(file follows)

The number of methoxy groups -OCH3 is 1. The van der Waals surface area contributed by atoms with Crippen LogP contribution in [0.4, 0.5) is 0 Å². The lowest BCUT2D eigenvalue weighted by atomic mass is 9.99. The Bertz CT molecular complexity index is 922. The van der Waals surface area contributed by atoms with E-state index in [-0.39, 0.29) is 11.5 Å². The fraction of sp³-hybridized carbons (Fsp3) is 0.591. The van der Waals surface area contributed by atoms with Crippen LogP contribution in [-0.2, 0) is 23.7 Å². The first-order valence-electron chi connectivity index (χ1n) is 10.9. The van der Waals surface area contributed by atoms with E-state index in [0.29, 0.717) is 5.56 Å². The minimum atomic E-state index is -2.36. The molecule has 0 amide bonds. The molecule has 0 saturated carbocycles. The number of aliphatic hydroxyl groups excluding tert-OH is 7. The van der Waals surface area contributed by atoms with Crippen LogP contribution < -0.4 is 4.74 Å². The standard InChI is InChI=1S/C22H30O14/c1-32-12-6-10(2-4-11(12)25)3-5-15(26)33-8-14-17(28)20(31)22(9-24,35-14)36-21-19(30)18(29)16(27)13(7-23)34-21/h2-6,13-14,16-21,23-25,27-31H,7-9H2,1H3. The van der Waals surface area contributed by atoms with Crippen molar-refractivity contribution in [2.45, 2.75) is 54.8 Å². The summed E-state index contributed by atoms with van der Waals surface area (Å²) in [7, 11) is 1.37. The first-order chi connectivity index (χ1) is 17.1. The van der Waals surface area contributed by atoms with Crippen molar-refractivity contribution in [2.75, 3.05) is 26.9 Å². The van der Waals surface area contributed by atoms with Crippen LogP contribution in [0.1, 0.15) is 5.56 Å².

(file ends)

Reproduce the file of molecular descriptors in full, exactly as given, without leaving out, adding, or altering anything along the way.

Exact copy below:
The number of methoxy groups -OCH3 is 1. The van der Waals surface area contributed by atoms with Crippen LogP contribution in [0.4, 0.5) is 0 Å². The lowest BCUT2D eigenvalue weighted by atomic mass is 9.99. The Bertz CT molecular complexity index is 922. The van der Waals surface area contributed by atoms with E-state index in [-0.39, 0.29) is 11.5 Å². The fraction of sp³-hybridized carbons (Fsp3) is 0.591. The van der Waals surface area contributed by atoms with Crippen LogP contribution in [-0.2, 0) is 23.7 Å². The first-order valence-electron chi connectivity index (χ1n) is 10.9. The van der Waals surface area contributed by atoms with E-state index in [0.29, 0.717) is 5.56 Å². The minimum atomic E-state index is -2.36. The molecule has 0 amide bonds. The molecule has 0 saturated carbocycles. The number of aliphatic hydroxyl groups excluding tert-OH is 7. The van der Waals surface area contributed by atoms with Crippen LogP contribution < -0.4 is 4.74 Å². The standard InChI is InChI=1S/C22H30O14/c1-32-12-6-10(2-4-11(12)25)3-5-15(26)33-8-14-17(28)20(31)22(9-24,35-14)36-21-19(30)18(29)16(27)13(7-23)34-21/h2-6,13-14,16-21,23-25,27-31H,7-9H2,1H3. The van der Waals surface area contributed by atoms with Crippen molar-refractivity contribution in [2.45, 2.75) is 54.8 Å². The summed E-state index contributed by atoms with van der Waals surface area (Å²) in [7, 11) is 1.37. The first-order chi connectivity index (χ1) is 17.1. The van der Waals surface area contributed by atoms with Crippen molar-refractivity contribution in [2.75, 3.05) is 26.9 Å². The van der Waals surface area contributed by atoms with Crippen LogP contribution in [0.1, 0.15) is 5.56 Å².